11. I am trying to find out what payment the Japanese government made to former POW's. http://news.bbc.co.uk/1/hi/uk/48238.stm The above site indicates that £76 10s was paid to each former prisoner. It also indicates that this was in the 1950's. I as because whilst clearing my late Mother's house I have happened across some Promissory note (bank notes) from the Japanese Government. One is for 50 Cents, another is for 1 cent. I will scan one in shortly. Can anyone suggest how I can find the exchange rate for £76.50 into Japanese Cents in the fifties. Or can anyone suggest a website where I might find further info. I am trying to work out if there would have been other notes, but as yet I have not found them. I know that my father who had been in Changi since the fall of Singapore, and who came out 3 1/2 years later in very poor physical and mental health, having seen 1/4 of those around him die, thought the payment derisory and din't even bother to cash the notes. Are these notes rare? do they have any value today? I do not intent to sell them, they are part of our families history, but I was wondering in any museum might like to display them, or whether a good number of these notes have survived.
  12. I have seen the video's so I know it happens. This thread is an offshoot of an earlier one on making vehicles more visible to prevent rear ending. My point is that yes, try whatever you can but there are so many unexpected things happening out there don't ever believe you are now going to be accident free. Whether this is someone behind you fast asleep because they have ignored driver's hours, someone in micro-sleep for seconds, someone coming at you from the front because they have made a mistake, and driven down the exit slip, or have missed the slip and are reversing back down the motorway, or they are driving a stolen car etc and think they can lose the Police chase cars if they deliberately drive onto a motorway and drive against the flow. It all happens. driving is a risk, if you find the risk unacceptable, stop driving, you sure as hell won't alter other peoples behaviour r in some respects, just by putting reflectors or lights on the back of a military vehicles
  13. Having said that the E-charts are to my eye pretty good, when seen on a poota. They all pretty well agree with each other, and what I see of something like RAF Blue grey on the charts is what I get when I paint the colour.... Out of interest what is the alternator from? What age is it?
  14. http://hmvf.co.uk/forumvb/showthread.php?10336-Eager-Beaver-record-Cards/page3&highlight=Eager+Beaver+record+cards you will have seen my E.B.s' record cards. Posts #23 and #24. Not much use, My regs and serials are both too far away from 1972/73 changeover to be any use in working out a likely last chassis or reg in 1972. Sorry
  15. Two different Spitfires flying north about an hour and a half ago.
  16. Petrol has a lower Specific gravity or Relative density than water, so cork will always float deeper in Petrol than it would in water. It needs relatively less fluid to be absorbed before it sinks in Petrol, than it would in water.... Not very pertinent to this thread but I thought I would throw it in anyway....
  17. I thought we eventually bowed to French and called in Concorde.
  18. On the BS 381C colour chart to my eye it is closest to BS113 Deep Saxe Blue or BS 102 Turquoise Blue. but not right for either . http://www.e-paint.co.uk/BS381%20Colourchart.asp I would go for BS 4800 colour 16 E 53 Aquamarine/ Seafarer. as fairly close. http://e-paint.co.uk/BS_Colourchart.asp It is probably the colour you get when you tip the tail end of three different cans into one pot and stir. (although when I this I normally get BS381C Shyte brown.)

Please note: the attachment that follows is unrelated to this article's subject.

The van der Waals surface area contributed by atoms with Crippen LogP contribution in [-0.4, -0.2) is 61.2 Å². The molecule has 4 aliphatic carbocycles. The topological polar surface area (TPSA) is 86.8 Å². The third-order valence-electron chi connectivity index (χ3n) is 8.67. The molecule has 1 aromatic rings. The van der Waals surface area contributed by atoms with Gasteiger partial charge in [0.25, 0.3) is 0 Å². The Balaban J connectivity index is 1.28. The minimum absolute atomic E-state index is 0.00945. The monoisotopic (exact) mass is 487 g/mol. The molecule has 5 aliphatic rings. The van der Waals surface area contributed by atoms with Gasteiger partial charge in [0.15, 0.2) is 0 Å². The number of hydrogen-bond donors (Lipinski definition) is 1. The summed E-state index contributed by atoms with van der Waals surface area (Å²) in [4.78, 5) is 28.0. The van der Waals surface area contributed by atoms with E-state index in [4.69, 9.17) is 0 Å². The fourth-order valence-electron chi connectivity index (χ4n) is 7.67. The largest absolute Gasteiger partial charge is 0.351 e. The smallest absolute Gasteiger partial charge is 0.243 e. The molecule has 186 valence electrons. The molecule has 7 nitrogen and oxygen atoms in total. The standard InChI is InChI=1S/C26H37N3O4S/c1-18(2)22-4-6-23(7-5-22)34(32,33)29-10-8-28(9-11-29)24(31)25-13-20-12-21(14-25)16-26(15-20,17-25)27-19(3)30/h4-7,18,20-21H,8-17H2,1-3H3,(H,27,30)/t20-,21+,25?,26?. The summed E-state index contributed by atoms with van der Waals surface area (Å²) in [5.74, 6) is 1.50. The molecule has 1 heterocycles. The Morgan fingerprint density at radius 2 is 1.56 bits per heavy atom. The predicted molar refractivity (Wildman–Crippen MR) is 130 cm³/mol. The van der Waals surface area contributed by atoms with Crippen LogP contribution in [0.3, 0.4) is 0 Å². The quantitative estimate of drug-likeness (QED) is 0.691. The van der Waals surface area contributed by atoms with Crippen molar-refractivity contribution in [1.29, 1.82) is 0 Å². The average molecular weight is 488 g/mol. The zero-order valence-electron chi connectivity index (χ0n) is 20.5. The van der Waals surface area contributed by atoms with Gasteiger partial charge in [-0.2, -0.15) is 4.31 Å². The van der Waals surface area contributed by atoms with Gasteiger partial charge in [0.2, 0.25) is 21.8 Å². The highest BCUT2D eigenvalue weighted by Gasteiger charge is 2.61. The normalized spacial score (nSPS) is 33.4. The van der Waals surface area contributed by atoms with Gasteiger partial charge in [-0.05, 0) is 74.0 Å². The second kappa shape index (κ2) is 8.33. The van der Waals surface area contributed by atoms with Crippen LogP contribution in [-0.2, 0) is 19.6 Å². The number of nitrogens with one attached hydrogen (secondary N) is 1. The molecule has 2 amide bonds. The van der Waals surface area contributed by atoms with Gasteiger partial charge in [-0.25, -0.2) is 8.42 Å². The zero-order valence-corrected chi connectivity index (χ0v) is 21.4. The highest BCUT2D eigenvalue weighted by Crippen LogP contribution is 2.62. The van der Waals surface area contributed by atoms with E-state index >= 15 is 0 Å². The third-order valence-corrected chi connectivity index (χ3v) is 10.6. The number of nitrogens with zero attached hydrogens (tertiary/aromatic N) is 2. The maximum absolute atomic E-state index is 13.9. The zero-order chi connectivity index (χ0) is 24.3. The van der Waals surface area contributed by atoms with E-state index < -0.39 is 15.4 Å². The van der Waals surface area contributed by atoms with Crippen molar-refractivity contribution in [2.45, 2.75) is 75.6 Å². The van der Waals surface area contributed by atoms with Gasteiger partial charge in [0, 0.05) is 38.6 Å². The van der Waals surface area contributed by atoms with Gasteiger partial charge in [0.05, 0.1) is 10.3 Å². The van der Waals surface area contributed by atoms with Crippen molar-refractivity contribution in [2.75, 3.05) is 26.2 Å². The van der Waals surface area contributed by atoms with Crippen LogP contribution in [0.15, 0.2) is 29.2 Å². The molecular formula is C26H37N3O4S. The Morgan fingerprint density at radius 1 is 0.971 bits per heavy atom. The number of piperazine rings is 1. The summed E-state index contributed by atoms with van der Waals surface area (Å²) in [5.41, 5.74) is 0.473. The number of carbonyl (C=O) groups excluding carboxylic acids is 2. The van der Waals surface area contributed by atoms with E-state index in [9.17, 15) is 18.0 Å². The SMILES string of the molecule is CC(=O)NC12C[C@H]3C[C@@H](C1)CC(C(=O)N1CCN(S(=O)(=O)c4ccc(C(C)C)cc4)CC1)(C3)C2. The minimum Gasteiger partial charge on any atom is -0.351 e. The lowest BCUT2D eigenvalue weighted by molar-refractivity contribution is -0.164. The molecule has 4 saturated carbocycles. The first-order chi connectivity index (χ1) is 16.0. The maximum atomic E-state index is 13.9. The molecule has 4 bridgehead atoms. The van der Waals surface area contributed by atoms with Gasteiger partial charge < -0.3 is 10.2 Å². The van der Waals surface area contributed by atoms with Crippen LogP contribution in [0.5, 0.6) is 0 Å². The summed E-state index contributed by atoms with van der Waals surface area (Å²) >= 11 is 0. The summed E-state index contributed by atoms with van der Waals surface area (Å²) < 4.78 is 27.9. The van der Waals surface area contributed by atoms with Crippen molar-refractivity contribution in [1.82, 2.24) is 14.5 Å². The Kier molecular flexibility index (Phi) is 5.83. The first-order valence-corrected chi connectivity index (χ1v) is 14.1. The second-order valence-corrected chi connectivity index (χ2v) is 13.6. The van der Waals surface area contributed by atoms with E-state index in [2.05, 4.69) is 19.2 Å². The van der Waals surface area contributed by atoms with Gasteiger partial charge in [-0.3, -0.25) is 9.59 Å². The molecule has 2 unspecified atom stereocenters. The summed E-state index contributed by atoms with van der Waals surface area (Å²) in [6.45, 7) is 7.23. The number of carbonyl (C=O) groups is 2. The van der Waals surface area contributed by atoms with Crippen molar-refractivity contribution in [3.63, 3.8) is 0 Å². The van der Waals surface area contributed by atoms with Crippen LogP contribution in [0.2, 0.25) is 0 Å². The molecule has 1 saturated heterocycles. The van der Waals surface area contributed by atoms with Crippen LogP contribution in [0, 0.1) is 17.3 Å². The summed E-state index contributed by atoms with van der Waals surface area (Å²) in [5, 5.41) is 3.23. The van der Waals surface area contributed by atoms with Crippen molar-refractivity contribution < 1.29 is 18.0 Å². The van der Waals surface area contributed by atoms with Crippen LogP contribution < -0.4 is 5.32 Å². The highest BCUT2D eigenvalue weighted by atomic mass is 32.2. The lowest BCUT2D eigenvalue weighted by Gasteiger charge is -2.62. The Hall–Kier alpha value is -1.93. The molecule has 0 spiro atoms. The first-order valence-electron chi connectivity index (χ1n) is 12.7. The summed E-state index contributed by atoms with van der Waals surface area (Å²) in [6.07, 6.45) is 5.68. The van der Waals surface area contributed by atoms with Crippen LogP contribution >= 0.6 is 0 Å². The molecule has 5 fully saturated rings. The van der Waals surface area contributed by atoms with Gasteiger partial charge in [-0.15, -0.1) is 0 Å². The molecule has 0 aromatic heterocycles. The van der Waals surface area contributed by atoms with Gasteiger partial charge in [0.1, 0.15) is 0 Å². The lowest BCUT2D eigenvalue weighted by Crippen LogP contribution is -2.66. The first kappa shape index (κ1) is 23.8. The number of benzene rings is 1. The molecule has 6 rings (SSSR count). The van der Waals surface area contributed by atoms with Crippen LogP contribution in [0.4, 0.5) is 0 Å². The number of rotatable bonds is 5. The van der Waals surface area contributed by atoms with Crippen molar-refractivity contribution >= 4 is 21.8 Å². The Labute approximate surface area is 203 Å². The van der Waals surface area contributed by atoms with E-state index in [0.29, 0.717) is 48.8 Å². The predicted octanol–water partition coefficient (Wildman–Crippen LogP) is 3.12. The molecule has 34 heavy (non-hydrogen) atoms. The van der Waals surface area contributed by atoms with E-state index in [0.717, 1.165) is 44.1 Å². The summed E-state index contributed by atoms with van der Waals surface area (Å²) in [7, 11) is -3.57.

19. Well, someone has to disagree but I think it is ugly, and spoilt by too much crap welded or bolted onto it....
  20. And that example was 75 mm overwidth not 250mm (10") for the narrowest Fv432 (not counting Petrol Mk1). Swingfire FV432 comes in at 2.972mm which is 332" (approx 13" ) Overwidth.
  21. Two second rule is a bit hard to achieve when you are on a motorway and someone decides to drive towards you! (or change tyre in the outside lane....)
  22. Undoubtedly (in my mind) the best British Tank to appear during the war (just) was A41 Later Centurion, and to answer the question, it never saw combat. For years British tank design had been restricted by requirement that it had to be rail transportable and fit within the British loading gauge. Once this restriction had been removed it was possible to design a tank with sufficient Armour, track width etc to take on the German heavy Tanks. Europe had a larger loading Gauge, and could rail transport these heavy tanks. Once we saw the light and abandoned rail transport in Britain the door was open.
  23. I knew there had to be reduction in the final drive, but I still don't know the ratio. The idea still might be possible if both inner and outer drive sprockets where re.manufactured without holes and All four were run as disc brakes. I didn't suggest this since this is more intrusive and makes a bigger change to the external look of the vehicle. As I said it does have the advantage of bypassing the drive shafts, whose bolts we are warned can fail, leaving no brakes and no steering. Most vehicles that have one single brake but two methods of applying it, have the brake directly coupled to the road wheel, without any problematic drive shaft couplings. What I am thinking about is how to re-engineer FV432 so it is more like Automotive practice, and the braking isn't taken from the brakes to the tracks through these shafts and couplings but is directly applied.